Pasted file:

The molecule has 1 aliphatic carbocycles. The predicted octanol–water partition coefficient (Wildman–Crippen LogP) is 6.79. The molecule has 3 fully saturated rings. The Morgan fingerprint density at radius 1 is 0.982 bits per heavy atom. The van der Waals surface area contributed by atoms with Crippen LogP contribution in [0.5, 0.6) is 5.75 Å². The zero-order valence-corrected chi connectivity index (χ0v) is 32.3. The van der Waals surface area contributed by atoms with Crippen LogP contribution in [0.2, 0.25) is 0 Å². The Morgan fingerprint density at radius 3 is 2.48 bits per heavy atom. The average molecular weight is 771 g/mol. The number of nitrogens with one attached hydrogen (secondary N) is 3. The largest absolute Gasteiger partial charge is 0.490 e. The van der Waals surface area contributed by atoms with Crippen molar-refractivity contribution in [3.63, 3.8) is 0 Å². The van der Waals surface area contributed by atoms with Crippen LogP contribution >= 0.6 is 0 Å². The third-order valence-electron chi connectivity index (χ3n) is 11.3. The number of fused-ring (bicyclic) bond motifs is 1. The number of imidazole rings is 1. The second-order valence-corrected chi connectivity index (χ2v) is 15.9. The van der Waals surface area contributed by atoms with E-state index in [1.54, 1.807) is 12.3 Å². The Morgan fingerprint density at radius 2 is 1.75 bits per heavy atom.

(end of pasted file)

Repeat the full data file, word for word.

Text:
The molecule has 1 aliphatic carbocycles. The predicted octanol–water partition coefficient (Wildman–Crippen LogP) is 6.79. The molecule has 3 fully saturated rings. The Morgan fingerprint density at radius 1 is 0.982 bits per heavy atom. The van der Waals surface area contributed by atoms with Crippen LogP contribution in [0.5, 0.6) is 5.75 Å². The zero-order valence-corrected chi connectivity index (χ0v) is 32.3. The van der Waals surface area contributed by atoms with Crippen LogP contribution in [0.2, 0.25) is 0 Å². The Morgan fingerprint density at radius 3 is 2.48 bits per heavy atom. The average molecular weight is 771 g/mol. The number of nitrogens with one attached hydrogen (secondary N) is 3. The largest absolute Gasteiger partial charge is 0.490 e. The van der Waals surface area contributed by atoms with Crippen molar-refractivity contribution in [3.63, 3.8) is 0 Å². The van der Waals surface area contributed by atoms with Crippen LogP contribution >= 0.6 is 0 Å². The third-order valence-electron chi connectivity index (χ3n) is 11.3. The number of fused-ring (bicyclic) bond motifs is 1. The number of imidazole rings is 1. The second-order valence-corrected chi connectivity index (χ2v) is 15.9. The van der Waals surface area contributed by atoms with E-state index in [1.54, 1.807) is 12.3 Å². The Morgan fingerprint density at radius 2 is 1.75 bits per heavy atom.